• 5-7 As to the murder charge, the trier of fact was aware that the deceased had threatened defendant's life several times in the past. However, the court also knew that defendant went to deceased's apartment, armed with a gun, to settle their dispute. Defendant's deliberate return to the conflict with the deceased is inconsistent with a claim of self-defense. (People v. Lewis, 32 Ill.2d 391, 207 N.E.2d 65.) Moreover, the trial court believed the testimony of two occurrence witnesses that defendant deliberately killed deceased while she slept. It is the province of the trier of fact to settle conflicts in evidence and to determine from the facts and circumstances whether defendant acted in self-defense or, if not, whether the circumstances attending the assault were such that the death at defendant's hands constituted murder, manslaughter or justifiable homicide. (People v. Brumbeloe, 97 Ill. App.2d 370, 240 N.E.2d 150.) In the instant case, the trial court properly found defendant guilty of murder.
Defendant next contends that as to the charge of murder his right to due process of law was violated by the trial court. In rendering judgment, the judge stated that he was not impressed with defense counsel's argument that defendant could be convicted only of voluntary manslaughter. The judge went on to state that voluntary manslaughter was inconsistent and incompatible with the theory of self-defense. Defendant maintains that the comments of the judge show that he did not consider the possibility of finding defendant guilty of voluntary manslaughter.
• 8, 9 The theory of self-defense is compatible and consistent with the crime of voluntary manslaughter, (People v. Gajda, 87 Ill. App.2d 316, 232 N.E.2d 49), and the trial court's statement to the contrary was erroneous. However, the statement was not prejudicial and did not deprive defendant of due process because the trial court specifically found that defendant's evidence as to self-defense was not credible. The evidence as presented and believed by the court showed that defendant was guilty of murder in that he deliberately shot the deceased with full intent to take her life. Defendant was not deprived of due process by the comments of the trial judge.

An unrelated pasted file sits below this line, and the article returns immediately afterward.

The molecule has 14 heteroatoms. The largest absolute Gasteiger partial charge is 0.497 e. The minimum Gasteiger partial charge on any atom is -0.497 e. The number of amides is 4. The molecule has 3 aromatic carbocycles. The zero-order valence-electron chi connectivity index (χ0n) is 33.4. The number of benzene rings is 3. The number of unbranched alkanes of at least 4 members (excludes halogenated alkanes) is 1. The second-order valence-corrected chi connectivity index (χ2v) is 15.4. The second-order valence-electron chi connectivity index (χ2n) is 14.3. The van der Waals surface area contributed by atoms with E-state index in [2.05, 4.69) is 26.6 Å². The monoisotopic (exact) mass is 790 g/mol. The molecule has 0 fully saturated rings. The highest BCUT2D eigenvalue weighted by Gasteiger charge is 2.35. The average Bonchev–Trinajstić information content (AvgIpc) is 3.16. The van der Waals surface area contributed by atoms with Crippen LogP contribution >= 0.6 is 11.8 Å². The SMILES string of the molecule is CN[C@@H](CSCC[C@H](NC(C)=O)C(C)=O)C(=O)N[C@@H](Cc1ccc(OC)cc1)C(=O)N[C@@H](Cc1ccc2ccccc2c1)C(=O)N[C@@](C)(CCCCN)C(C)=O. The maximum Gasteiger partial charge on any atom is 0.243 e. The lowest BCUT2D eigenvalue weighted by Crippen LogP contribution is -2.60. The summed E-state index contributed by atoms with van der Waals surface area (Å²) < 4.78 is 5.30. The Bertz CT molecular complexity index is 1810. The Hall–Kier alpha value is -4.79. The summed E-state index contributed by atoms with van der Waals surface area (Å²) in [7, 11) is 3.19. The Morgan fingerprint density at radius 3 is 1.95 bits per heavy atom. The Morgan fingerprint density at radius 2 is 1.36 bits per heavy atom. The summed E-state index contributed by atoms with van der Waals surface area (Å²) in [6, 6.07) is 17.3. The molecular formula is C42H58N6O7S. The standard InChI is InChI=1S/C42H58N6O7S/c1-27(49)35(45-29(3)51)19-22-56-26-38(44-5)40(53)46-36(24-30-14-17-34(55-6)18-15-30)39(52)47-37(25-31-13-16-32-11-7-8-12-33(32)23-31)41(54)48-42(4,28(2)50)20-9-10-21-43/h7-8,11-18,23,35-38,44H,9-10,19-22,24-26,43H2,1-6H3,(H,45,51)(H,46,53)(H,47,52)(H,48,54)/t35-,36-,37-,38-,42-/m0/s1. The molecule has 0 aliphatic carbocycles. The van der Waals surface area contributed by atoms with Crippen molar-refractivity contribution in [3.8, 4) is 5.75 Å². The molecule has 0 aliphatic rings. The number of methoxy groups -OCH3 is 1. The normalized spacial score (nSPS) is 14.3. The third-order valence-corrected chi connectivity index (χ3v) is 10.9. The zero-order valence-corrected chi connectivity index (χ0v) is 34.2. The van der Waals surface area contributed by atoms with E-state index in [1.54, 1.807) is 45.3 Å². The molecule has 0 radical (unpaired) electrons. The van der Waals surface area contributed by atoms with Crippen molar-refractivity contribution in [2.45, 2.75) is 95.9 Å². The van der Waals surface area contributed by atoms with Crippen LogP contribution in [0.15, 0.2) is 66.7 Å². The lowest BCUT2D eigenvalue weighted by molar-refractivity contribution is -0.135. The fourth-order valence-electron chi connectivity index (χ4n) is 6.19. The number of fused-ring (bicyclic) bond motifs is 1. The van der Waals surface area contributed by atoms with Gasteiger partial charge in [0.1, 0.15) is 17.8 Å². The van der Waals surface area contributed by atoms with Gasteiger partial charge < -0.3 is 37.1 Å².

• 10-12 Defendant also contends that the sentence of 18 to 40 years imposed on the murder charge was excessive. The minimum sentence for murder is 14 years. (Ill. Rev. Stat. 1967, ch. 38, par. 9-1.) The power of a reviewing court to reduce sentences should be exercised with caution. A sentence imposed by the trial judge who sees the defendant and is, therefore, in a far better position to appraise him and to evaluate the likelihood of his rehabilitation than a reviewing court, should not be reduced unless there are substantial reasons for doing so. (People v. Valentine, 60 Ill. App.2d 339, 208 N.E.2d 595.) In the instant case, defendant was found guilty of the brutal murder of a sleeping woman. Despite defendant's youth, his lack of prior felony record, and previous harassment by the victim, we believe that the facts and circumstances of the crime justify the sentence imposed.
McGLOON, P.J., and DEMPSEY, J., concur.